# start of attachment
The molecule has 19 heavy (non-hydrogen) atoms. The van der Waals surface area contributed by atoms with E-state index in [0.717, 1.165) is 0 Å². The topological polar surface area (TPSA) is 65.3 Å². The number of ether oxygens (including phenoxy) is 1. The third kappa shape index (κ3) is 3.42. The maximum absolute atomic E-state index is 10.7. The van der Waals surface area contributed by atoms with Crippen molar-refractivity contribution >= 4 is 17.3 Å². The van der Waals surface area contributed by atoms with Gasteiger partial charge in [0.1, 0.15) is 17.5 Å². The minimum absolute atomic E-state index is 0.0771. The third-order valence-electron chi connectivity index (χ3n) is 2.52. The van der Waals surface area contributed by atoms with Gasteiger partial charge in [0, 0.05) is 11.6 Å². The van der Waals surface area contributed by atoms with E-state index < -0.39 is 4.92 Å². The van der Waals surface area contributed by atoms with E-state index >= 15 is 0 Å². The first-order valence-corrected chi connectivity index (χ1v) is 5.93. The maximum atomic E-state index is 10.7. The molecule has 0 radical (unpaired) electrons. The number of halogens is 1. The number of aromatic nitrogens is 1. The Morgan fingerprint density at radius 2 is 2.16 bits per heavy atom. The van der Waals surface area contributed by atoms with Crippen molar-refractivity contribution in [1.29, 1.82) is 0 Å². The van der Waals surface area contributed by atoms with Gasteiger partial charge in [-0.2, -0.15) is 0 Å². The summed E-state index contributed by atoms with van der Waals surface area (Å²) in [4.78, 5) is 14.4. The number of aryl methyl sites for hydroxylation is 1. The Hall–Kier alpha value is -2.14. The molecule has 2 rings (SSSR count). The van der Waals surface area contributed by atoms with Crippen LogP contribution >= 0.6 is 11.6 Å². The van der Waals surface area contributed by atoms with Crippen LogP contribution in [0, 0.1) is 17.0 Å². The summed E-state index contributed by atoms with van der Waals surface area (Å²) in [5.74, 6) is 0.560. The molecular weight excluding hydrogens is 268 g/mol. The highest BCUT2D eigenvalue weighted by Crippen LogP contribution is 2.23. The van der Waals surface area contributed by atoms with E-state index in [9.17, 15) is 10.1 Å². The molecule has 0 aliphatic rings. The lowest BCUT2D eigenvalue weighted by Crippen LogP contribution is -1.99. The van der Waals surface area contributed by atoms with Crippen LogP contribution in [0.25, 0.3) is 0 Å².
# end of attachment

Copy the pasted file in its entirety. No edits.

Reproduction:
The molecule has 19 heavy (non-hydrogen) atoms. The van der Waals surface area contributed by atoms with E-state index in [0.717, 1.165) is 0 Å². The topological polar surface area (TPSA) is 65.3 Å². The number of ether oxygens (including phenoxy) is 1. The third kappa shape index (κ3) is 3.42. The maximum absolute atomic E-state index is 10.7. The van der Waals surface area contributed by atoms with Crippen molar-refractivity contribution >= 4 is 17.3 Å². The van der Waals surface area contributed by atoms with Gasteiger partial charge in [0.1, 0.15) is 17.5 Å². The minimum absolute atomic E-state index is 0.0771. The third-order valence-electron chi connectivity index (χ3n) is 2.52. The van der Waals surface area contributed by atoms with Gasteiger partial charge in [0, 0.05) is 11.6 Å². The van der Waals surface area contributed by atoms with E-state index < -0.39 is 4.92 Å². The van der Waals surface area contributed by atoms with E-state index >= 15 is 0 Å². The first-order valence-corrected chi connectivity index (χ1v) is 5.93. The maximum atomic E-state index is 10.7. The molecule has 0 radical (unpaired) electrons. The number of halogens is 1. The number of aromatic nitrogens is 1. The Morgan fingerprint density at radius 2 is 2.16 bits per heavy atom. The van der Waals surface area contributed by atoms with Crippen molar-refractivity contribution in [1.29, 1.82) is 0 Å². The van der Waals surface area contributed by atoms with Gasteiger partial charge in [-0.2, -0.15) is 0 Å². The summed E-state index contributed by atoms with van der Waals surface area (Å²) in [4.78, 5) is 14.4. The number of aryl methyl sites for hydroxylation is 1. The Hall–Kier alpha value is -2.14. The molecule has 2 rings (SSSR count). The van der Waals surface area contributed by atoms with Crippen LogP contribution >= 0.6 is 11.6 Å². The van der Waals surface area contributed by atoms with Crippen LogP contribution in [0, 0.1) is 17.0 Å². The summed E-state index contributed by atoms with van der Waals surface area (Å²) in [5.74, 6) is 0.560. The molecular weight excluding hydrogens is 268 g/mol. The highest BCUT2D eigenvalue weighted by Crippen LogP contribution is 2.23. The van der Waals surface area contributed by atoms with E-state index in [9.17, 15) is 10.1 Å². The molecule has 0 aliphatic rings. The lowest BCUT2D eigenvalue weighted by Crippen LogP contribution is -1.99. The van der Waals surface area contributed by atoms with Crippen LogP contribution in [0.25, 0.3) is 0 Å².